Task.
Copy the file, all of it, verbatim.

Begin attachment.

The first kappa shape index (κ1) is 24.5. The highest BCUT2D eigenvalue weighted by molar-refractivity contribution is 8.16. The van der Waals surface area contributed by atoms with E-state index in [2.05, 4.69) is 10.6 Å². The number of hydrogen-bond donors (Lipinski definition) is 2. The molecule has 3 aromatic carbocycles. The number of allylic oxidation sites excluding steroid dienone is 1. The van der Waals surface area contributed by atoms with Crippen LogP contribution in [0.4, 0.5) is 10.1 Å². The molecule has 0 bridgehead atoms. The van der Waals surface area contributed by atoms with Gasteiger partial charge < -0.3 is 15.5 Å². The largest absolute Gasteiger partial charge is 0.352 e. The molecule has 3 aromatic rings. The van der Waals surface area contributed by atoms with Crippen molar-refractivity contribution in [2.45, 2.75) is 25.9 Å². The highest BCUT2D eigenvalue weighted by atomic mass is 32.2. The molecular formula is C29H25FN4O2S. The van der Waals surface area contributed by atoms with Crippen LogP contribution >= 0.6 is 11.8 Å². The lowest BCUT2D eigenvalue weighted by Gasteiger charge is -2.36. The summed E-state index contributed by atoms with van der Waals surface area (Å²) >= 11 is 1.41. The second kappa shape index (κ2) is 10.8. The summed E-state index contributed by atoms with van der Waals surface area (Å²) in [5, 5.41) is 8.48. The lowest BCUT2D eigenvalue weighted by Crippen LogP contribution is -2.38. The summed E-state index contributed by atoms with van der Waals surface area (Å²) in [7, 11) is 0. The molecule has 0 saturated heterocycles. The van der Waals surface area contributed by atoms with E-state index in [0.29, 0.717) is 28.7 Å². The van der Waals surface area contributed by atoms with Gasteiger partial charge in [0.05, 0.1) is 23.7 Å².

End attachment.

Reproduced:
The first kappa shape index (κ1) is 24.5. The highest BCUT2D eigenvalue weighted by molar-refractivity contribution is 8.16. The van der Waals surface area contributed by atoms with E-state index in [2.05, 4.69) is 10.6 Å². The number of hydrogen-bond donors (Lipinski definition) is 2. The molecule has 3 aromatic carbocycles. The number of allylic oxidation sites excluding steroid dienone is 1. The van der Waals surface area contributed by atoms with Crippen LogP contribution in [0.4, 0.5) is 10.1 Å². The molecule has 0 bridgehead atoms. The van der Waals surface area contributed by atoms with Gasteiger partial charge < -0.3 is 15.5 Å². The largest absolute Gasteiger partial charge is 0.352 e. The molecule has 3 aromatic rings. The van der Waals surface area contributed by atoms with Crippen molar-refractivity contribution in [2.45, 2.75) is 25.9 Å². The highest BCUT2D eigenvalue weighted by atomic mass is 32.2. The molecular formula is C29H25FN4O2S. The van der Waals surface area contributed by atoms with Crippen LogP contribution >= 0.6 is 11.8 Å². The lowest BCUT2D eigenvalue weighted by Gasteiger charge is -2.36. The summed E-state index contributed by atoms with van der Waals surface area (Å²) >= 11 is 1.41. The second kappa shape index (κ2) is 10.8. The summed E-state index contributed by atoms with van der Waals surface area (Å²) in [5, 5.41) is 8.48. The lowest BCUT2D eigenvalue weighted by Crippen LogP contribution is -2.38. The summed E-state index contributed by atoms with van der Waals surface area (Å²) in [7, 11) is 0. The molecule has 0 saturated heterocycles. The van der Waals surface area contributed by atoms with E-state index in [0.29, 0.717) is 28.7 Å². The van der Waals surface area contributed by atoms with Gasteiger partial charge in [0.05, 0.1) is 23.7 Å².